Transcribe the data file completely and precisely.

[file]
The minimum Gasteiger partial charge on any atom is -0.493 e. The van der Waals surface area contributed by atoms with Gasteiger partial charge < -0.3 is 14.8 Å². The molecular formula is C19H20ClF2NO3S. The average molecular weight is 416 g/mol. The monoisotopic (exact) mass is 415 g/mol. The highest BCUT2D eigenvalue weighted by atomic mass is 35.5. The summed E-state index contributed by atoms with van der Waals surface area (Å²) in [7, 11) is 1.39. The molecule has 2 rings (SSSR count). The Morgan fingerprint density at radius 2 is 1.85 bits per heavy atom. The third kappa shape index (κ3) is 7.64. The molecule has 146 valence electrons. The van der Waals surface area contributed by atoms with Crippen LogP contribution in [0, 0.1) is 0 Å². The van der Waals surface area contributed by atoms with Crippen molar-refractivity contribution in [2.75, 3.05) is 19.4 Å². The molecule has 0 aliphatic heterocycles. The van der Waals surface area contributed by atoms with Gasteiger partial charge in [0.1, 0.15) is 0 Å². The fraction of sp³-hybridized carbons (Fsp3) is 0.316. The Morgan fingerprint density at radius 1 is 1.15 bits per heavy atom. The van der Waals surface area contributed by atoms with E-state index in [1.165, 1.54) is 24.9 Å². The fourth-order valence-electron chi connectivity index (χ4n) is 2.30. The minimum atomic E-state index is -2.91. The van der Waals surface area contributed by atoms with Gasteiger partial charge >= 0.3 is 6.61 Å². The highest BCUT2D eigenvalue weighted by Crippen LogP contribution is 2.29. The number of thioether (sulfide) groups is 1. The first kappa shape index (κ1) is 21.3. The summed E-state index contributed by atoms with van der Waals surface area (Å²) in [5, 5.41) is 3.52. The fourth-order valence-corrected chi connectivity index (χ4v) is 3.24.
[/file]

The minimum Gasteiger partial charge on any atom is -0.493 e. The van der Waals surface area contributed by atoms with Gasteiger partial charge < -0.3 is 14.8 Å². The molecular formula is C19H20ClF2NO3S. The average molecular weight is 416 g/mol. The monoisotopic (exact) mass is 415 g/mol. The highest BCUT2D eigenvalue weighted by atomic mass is 35.5. The summed E-state index contributed by atoms with van der Waals surface area (Å²) in [7, 11) is 1.39. The molecule has 2 rings (SSSR count). The Morgan fingerprint density at radius 2 is 1.85 bits per heavy atom. The third kappa shape index (κ3) is 7.64. The molecule has 146 valence electrons. The van der Waals surface area contributed by atoms with Crippen LogP contribution in [0, 0.1) is 0 Å². The van der Waals surface area contributed by atoms with Crippen molar-refractivity contribution in [2.75, 3.05) is 19.4 Å². The molecule has 0 aliphatic heterocycles. The van der Waals surface area contributed by atoms with Gasteiger partial charge in [0.1, 0.15) is 0 Å². The fraction of sp³-hybridized carbons (Fsp3) is 0.316. The Morgan fingerprint density at radius 1 is 1.15 bits per heavy atom. The van der Waals surface area contributed by atoms with E-state index in [1.165, 1.54) is 24.9 Å². The fourth-order valence-electron chi connectivity index (χ4n) is 2.30. The minimum atomic E-state index is -2.91. The van der Waals surface area contributed by atoms with Gasteiger partial charge >= 0.3 is 6.61 Å². The highest BCUT2D eigenvalue weighted by Crippen LogP contribution is 2.29. The number of thioether (sulfide) groups is 1. The first kappa shape index (κ1) is 21.3. The summed E-state index contributed by atoms with van der Waals surface area (Å²) in [5, 5.41) is 3.52. The fourth-order valence-corrected chi connectivity index (χ4v) is 3.24.